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Volti Audio Rival, Revisited | Review

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The Volti Audio Rival, Type 1, at AXPONA 2018

The Volti Audio Rival, Type 1 with “front veneer”, at AXPONA 2018

A date with Volti

Several years ago, I received delivery of a pair of deliciously fun loudspeakers, the Volti Audio Rival. Since that happy day, the Rivals have been in heavy rotation in my primary audio system here at chez moi. That’s kind of an odd thing to say, come to think about it, and saying that I have a pair of massive loudspeakers “in rotation” implies that I have many such. Which is pretty much the case. Honestly, I’m not exactly sure how it happened, but it did, and I’m really not sure what to do about it. On the plus side, it means I have a lot of things to compare. On the other side, my home could easily be mistaken for the lair of some kind of audio fetishist. Ahem. Anyway. I thought it time to revisit these guys.

My first-take on the Rivals never actually hit the website, which is another oddity. Instead, that “mini-review” hit the Part-Time Audiophile Newsletter. I think it makes sense to bring that out here, now, in a slightly expanded form. Part II, below, will take it from there and bring things up to here.

Ready?

The Volti Audio Rival, Type 2, at AXPONA 2019

The Volti Audio Rival, Type 2, at AXPONA 2019

Part I: Is there a “right” speaker? Some thoughts on the Volti Rival

Originally posted on The Occasional Newsletter, November 2017

How many of you have a long-term struggle with finding the “right” speaker?

I’ve been looking for years. I thought I’d found bliss with a pair of Totem Shaman. Then, maybe some Merlin VSM-Masters. Then, Magnepan 3.7s. Then, some Hørning Eufrodites. Then, some Tidal Contriva Diaceras.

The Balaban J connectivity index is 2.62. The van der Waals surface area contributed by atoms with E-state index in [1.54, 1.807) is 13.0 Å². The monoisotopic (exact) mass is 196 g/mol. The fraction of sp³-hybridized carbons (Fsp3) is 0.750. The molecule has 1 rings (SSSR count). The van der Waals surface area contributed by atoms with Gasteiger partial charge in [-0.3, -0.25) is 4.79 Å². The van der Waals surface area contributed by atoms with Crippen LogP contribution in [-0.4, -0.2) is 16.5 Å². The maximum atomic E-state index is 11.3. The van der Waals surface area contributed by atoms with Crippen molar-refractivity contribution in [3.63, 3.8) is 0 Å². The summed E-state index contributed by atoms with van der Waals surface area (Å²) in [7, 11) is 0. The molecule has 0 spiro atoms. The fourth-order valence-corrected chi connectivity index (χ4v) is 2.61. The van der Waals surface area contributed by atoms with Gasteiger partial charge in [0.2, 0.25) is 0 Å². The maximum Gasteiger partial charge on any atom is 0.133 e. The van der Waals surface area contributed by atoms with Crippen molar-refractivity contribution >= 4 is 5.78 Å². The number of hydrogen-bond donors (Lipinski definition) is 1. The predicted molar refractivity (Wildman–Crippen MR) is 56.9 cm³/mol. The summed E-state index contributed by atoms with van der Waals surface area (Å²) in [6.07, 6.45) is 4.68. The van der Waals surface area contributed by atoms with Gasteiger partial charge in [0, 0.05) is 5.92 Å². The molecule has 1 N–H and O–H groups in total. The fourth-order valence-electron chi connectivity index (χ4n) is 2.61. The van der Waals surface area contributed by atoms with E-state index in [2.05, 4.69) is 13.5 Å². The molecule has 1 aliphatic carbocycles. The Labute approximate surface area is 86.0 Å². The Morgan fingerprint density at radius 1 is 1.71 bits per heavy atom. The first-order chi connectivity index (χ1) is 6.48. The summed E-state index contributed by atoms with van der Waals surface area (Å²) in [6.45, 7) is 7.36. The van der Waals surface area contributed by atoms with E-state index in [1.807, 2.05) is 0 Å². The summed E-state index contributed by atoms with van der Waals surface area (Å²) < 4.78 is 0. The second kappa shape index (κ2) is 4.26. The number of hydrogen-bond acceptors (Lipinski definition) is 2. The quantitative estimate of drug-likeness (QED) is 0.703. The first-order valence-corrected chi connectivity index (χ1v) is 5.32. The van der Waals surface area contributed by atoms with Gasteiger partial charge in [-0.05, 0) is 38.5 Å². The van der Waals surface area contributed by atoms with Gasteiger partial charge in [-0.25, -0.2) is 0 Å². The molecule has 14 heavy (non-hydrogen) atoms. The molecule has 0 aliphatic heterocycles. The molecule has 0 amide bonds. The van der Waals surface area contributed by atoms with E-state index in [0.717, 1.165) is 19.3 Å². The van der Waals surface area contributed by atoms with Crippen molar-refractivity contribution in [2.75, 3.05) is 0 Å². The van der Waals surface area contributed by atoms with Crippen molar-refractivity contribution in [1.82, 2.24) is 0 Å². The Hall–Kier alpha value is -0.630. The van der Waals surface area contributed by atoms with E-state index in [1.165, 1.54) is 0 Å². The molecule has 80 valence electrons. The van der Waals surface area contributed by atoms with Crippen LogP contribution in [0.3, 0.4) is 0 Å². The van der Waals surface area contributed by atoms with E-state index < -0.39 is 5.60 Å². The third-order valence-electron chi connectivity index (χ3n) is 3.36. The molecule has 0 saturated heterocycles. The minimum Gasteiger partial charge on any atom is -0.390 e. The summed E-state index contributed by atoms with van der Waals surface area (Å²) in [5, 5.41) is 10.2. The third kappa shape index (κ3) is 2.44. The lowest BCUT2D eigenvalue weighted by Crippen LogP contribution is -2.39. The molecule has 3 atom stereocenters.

At the time I acquired them, each of these speaker systems was magnificent. Each would have satisfied me. Should have, perhaps. Each one brought me closer to what I dreamed my audio system could or should be.

But I have to confess: I may have been fooling myself all along. I may not be a single-system kind of guy. As a reviewer, I like to think that this is okay. That my “collecting” is perfectly justified. You know. Because they’re tools and I’m working. Yeah.

And this is why I have the following speakers: Quad 67s lovingly restored by E-Stat Solutions (mentioned here), DeVore Fidelity Gibbon X (reviewed here), Living Voice OBX-RW3 (discussed here, and reviewed in the upcoming Occasional Magazine), and Tidal Audio Piano G2 Diaceras (shown here but not yet reviewed) … and I’m sure I’m forgetting some. All of these speakers are epic-class, and I am very much enamored with what I can do with each.

And this totally explains why I now have a pair of Volti Audio Rivals.

Yeah.

Volti Audio Rival, with Ludwig

The Rivals have been explored pretty thoroughly by Ken Micallef (now of Stereophile), and I’m unsure what I have to say beyond what Ken already offered, but I’ll try and do that now.

The Rival is a full-range horn speaker that is relatively easy to drive. It seems to match eerily well with my P20 amplifier from Border Patrol Electronics and wire-loom from Triode Wire Labs. The sound is luscious but not lush, fulsome but not loose, detailed but not analytical. They are dynamic. They pack a punch. They’re delightful to listen to. And the finish is spectacular (I got a highly-figured bosse cedar with a light tan grill cloth, and the combo is just lovely).

So, why did that happen? Was there some gap that those other speakers could not cross? The answer is, I think, “no”. Or rather, “not quite”. The Rival does do something different – the ease at low-volumes is something that’s easy to hear and difficult to describe. And then, there’s that sense of slam and swing that horns just seem to do so effortlessly. That really is addicting.